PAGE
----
In honor of National Cyber Security Awareness Month (NCSAM), I want to take a moment to talk to you about how important cybersecurity is in the age of the Internet of Things. By now, it’s common knowledge that the interconnectedness that stems from the Internet of Things (IoT) brings with it a multitude of benefits that extend to businesses of all sizes and federal, state and local governments. By improving services, enabling analytics-based decision making, promoting a connected workforce and providing an openness and accessibility, we all are able to better serve our customers or constituents.
But like most things in life, the benefits IoT provides come with their own set of vulnerabilities. The fact that all of these devices are linked together creates a larger attack surface for hackers, with more attack vectors. Additionally, a lot of IoT-enabled devices are insecure endpoints; they have poor security posture, poorly written code and low-cost, production hardware and software. The network of IoT also brings complexity and fragmentation that can increase the risk for cyber attacks. The increased vulnerability due to IoT is a huge issue, since all organizations have so much valuable intellectual property and classified or private data at stake. Many are thinking, “Wow, this is too scary.”
So what’s an organization to do? Cybersecurity protection has traditionally been a point-in-time solution, where we protect the borders of our network by inspecting every file as it passes our entry points and determining if it is safe or dangerous. We have that one chance to make the right call. Unfortunately, threats can be designed to morph from good to bad, or they may be exploiting a new vulnerability to sneak through and into our environment. When we consider these possibly insecure IoT devices already connected to our network, and the large number of them that will be connected, there are also more opportunities for threats to get past our defenses.
A more holistic strategy accepts the fact that we will not always make the right call at every point in time and gives us the needed information to change our minds after threats have sneaked in. It would be what I call a “complete solution,” which is continuous and uses sensors throughout the enterprise to protect before, during and after an attack. Before attacks happen, organizations should discover resources on their systems, then restrict and grant appropriate access to all resources with network segmentation. They should then harden other security measures using tools such as identity and access management, next-generation firewalls and virtual private networks (VPNs). During an attack, security measures should be able to detect, block and defend against the attack. Lastly, after the attack, we need to hunt down the malware which may have slipped by, remediate the situation and use the information gathered from that attack for future protection, including operating advanced malware protection and network behavior analysis.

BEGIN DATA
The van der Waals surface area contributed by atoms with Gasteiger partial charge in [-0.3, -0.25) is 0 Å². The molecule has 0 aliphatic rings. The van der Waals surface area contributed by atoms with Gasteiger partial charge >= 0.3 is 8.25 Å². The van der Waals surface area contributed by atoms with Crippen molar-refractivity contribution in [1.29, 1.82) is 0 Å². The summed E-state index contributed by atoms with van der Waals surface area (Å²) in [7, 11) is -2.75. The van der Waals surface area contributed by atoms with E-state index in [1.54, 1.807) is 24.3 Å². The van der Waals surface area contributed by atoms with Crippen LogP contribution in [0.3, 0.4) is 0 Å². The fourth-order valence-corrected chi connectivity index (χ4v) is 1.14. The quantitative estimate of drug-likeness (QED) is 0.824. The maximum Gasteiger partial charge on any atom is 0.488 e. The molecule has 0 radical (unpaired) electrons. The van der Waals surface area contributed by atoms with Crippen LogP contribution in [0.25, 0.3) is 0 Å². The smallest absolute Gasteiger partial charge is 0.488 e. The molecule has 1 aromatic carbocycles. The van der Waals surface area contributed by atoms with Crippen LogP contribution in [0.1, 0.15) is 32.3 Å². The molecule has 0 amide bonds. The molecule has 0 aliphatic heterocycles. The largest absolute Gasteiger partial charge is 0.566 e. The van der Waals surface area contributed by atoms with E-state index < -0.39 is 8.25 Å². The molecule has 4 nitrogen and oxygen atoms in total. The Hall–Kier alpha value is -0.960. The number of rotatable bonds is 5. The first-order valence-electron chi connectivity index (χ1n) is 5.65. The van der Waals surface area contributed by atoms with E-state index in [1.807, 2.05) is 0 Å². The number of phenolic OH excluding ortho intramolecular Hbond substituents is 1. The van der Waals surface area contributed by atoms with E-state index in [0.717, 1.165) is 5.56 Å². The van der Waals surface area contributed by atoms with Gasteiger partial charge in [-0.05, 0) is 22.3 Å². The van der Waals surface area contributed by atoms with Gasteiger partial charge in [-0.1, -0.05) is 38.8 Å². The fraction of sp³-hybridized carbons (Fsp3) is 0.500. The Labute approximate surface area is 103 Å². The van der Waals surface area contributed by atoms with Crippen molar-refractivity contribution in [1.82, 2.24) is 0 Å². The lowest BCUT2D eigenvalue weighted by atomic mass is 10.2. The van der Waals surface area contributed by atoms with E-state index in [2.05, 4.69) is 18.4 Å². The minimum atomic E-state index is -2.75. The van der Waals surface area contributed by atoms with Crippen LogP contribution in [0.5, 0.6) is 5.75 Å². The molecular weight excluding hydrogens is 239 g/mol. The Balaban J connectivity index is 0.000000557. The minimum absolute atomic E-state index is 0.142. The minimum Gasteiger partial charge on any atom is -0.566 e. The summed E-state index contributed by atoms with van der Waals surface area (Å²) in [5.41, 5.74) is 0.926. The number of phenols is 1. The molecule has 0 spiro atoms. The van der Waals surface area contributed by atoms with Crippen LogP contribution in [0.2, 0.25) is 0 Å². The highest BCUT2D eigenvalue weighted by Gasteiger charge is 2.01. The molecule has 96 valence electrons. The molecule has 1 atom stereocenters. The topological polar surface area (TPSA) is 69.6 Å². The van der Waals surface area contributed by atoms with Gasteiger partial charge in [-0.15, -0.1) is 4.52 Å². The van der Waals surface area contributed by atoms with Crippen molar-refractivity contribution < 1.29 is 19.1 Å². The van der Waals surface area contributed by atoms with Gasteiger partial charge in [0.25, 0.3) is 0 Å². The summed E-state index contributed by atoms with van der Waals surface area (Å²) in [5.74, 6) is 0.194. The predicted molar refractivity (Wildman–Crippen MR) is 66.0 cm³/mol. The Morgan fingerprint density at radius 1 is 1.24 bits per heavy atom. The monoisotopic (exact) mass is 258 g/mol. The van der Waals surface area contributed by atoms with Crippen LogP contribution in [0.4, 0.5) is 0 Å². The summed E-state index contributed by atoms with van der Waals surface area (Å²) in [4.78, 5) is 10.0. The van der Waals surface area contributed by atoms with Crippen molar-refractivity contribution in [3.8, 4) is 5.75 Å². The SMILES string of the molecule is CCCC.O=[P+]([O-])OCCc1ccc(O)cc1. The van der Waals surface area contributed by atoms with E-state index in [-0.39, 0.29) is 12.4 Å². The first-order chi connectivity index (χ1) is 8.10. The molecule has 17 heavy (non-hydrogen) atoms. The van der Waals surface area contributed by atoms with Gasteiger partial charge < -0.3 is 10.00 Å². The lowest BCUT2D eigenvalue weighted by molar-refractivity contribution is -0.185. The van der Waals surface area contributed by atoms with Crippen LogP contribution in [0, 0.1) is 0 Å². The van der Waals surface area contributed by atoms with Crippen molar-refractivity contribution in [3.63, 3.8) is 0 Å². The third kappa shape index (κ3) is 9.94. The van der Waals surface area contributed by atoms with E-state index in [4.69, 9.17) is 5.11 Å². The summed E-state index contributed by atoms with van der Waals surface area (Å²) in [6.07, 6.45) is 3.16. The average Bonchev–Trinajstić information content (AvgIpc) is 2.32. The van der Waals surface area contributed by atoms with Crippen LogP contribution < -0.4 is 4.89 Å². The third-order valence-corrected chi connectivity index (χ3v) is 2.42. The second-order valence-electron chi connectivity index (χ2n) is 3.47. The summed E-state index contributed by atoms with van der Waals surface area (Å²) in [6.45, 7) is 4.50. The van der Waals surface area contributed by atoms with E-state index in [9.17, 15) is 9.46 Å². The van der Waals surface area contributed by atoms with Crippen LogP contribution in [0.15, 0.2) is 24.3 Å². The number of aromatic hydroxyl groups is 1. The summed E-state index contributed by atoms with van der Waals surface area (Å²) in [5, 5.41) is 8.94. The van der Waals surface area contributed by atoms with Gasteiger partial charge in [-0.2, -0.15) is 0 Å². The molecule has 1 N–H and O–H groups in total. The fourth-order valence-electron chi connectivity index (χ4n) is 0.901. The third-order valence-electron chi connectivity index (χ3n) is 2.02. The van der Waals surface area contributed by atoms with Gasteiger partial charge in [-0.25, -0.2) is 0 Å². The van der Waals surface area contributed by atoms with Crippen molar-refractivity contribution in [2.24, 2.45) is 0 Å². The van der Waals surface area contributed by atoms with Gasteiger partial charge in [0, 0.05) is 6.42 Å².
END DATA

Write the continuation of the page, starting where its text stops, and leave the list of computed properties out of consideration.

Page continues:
This “complete solution” is platform based, threat focused and visibility driven – and most importantly, it’s always on. With IoT, it is more important than ever to be pervasive as well, covering everything from devices to the IoT connectivity platform to applications. These complete solutions help organizations harness all the benefits that IoT can provide while still allowing their information to stay safe. And when we are confident of our security and confidentiality, we are freed up to focus on the fun things like creating new services, increasing operational efficiency, making better decisions, providing better, more open access to information and, ultimately, making our customers say “WOW” in a good way.
About the Author
Peter Romness is a business development manager at Cisco Systems Inc., focusing on cybersecurity in the U.S. public sector. He is responsible for cybersecurity thought leadership, bringing cybersecurity solutions to market and developing new cybersecurity solutions for US governments. Though Peter has an engineering degree, his main goal is to make cybersecurity easier to understand and take action upon for non-technical business leaders. For more information about how Cisco can help with IoT and general cybersecurity solutions, visit the Cisco website.